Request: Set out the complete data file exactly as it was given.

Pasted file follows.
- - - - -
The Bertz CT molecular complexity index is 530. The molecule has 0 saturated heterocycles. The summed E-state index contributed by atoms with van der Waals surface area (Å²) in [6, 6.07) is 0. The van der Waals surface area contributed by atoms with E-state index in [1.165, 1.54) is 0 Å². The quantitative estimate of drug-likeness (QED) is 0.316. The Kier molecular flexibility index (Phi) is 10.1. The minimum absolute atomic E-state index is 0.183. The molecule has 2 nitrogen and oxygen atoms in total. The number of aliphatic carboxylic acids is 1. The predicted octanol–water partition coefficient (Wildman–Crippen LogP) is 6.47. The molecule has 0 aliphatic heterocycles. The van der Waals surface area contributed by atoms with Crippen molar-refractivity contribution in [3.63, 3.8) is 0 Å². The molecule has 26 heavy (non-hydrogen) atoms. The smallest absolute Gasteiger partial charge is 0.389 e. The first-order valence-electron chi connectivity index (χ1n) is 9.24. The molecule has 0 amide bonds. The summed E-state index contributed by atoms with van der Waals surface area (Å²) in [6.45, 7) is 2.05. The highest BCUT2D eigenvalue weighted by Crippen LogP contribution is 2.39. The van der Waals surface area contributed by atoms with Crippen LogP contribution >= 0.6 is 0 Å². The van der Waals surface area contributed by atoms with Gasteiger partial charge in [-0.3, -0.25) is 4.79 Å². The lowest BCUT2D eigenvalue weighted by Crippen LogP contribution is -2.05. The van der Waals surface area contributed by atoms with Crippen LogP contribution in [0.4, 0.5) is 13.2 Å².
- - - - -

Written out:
The Bertz CT molecular complexity index is 530. The molecule has 0 saturated heterocycles. The summed E-state index contributed by atoms with van der Waals surface area (Å²) in [6, 6.07) is 0. The van der Waals surface area contributed by atoms with E-state index in [1.165, 1.54) is 0 Å². The quantitative estimate of drug-likeness (QED) is 0.316. The Kier molecular flexibility index (Phi) is 10.1. The minimum absolute atomic E-state index is 0.183. The molecule has 2 nitrogen and oxygen atoms in total. The number of aliphatic carboxylic acids is 1. The predicted octanol–water partition coefficient (Wildman–Crippen LogP) is 6.47. The molecule has 0 aliphatic heterocycles. The van der Waals surface area contributed by atoms with Crippen molar-refractivity contribution in [3.63, 3.8) is 0 Å². The molecule has 26 heavy (non-hydrogen) atoms. The smallest absolute Gasteiger partial charge is 0.389 e. The first-order valence-electron chi connectivity index (χ1n) is 9.24. The molecule has 0 amide bonds. The summed E-state index contributed by atoms with van der Waals surface area (Å²) in [6.45, 7) is 2.05. The highest BCUT2D eigenvalue weighted by Crippen LogP contribution is 2.39. The van der Waals surface area contributed by atoms with Crippen LogP contribution >= 0.6 is 0 Å². The van der Waals surface area contributed by atoms with Gasteiger partial charge in [-0.3, -0.25) is 4.79 Å². The lowest BCUT2D eigenvalue weighted by Crippen LogP contribution is -2.05. The van der Waals surface area contributed by atoms with Crippen LogP contribution in [0.4, 0.5) is 13.2 Å².